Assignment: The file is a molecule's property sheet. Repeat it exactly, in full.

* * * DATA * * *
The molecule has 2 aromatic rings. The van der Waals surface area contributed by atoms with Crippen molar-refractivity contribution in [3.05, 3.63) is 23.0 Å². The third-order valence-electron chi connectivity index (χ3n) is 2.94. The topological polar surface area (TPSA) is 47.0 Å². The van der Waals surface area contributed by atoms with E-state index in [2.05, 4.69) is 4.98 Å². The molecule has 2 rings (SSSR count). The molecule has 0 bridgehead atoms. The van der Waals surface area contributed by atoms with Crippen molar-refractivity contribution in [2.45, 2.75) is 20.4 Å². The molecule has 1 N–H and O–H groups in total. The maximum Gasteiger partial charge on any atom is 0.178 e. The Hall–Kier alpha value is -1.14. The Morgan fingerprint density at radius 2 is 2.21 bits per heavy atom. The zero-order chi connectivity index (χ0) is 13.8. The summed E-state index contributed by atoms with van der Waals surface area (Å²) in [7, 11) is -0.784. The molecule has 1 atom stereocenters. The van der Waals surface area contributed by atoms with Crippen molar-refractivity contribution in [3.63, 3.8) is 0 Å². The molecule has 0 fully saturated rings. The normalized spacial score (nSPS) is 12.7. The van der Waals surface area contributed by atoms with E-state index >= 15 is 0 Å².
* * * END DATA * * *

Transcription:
The molecule has 2 aromatic rings. The van der Waals surface area contributed by atoms with Crippen molar-refractivity contribution in [3.05, 3.63) is 23.0 Å². The third-order valence-electron chi connectivity index (χ3n) is 2.94. The topological polar surface area (TPSA) is 47.0 Å². The van der Waals surface area contributed by atoms with E-state index in [2.05, 4.69) is 4.98 Å². The molecule has 2 rings (SSSR count). The molecule has 0 bridgehead atoms. The van der Waals surface area contributed by atoms with Crippen molar-refractivity contribution in [2.45, 2.75) is 20.4 Å². The molecule has 1 N–H and O–H groups in total. The maximum Gasteiger partial charge on any atom is 0.178 e. The Hall–Kier alpha value is -1.14. The Morgan fingerprint density at radius 2 is 2.21 bits per heavy atom. The zero-order chi connectivity index (χ0) is 13.8. The summed E-state index contributed by atoms with van der Waals surface area (Å²) in [7, 11) is -0.784. The molecule has 1 atom stereocenters. The van der Waals surface area contributed by atoms with Crippen molar-refractivity contribution in [3.63, 3.8) is 0 Å². The molecule has 0 fully saturated rings. The normalized spacial score (nSPS) is 12.7. The van der Waals surface area contributed by atoms with E-state index >= 15 is 0 Å².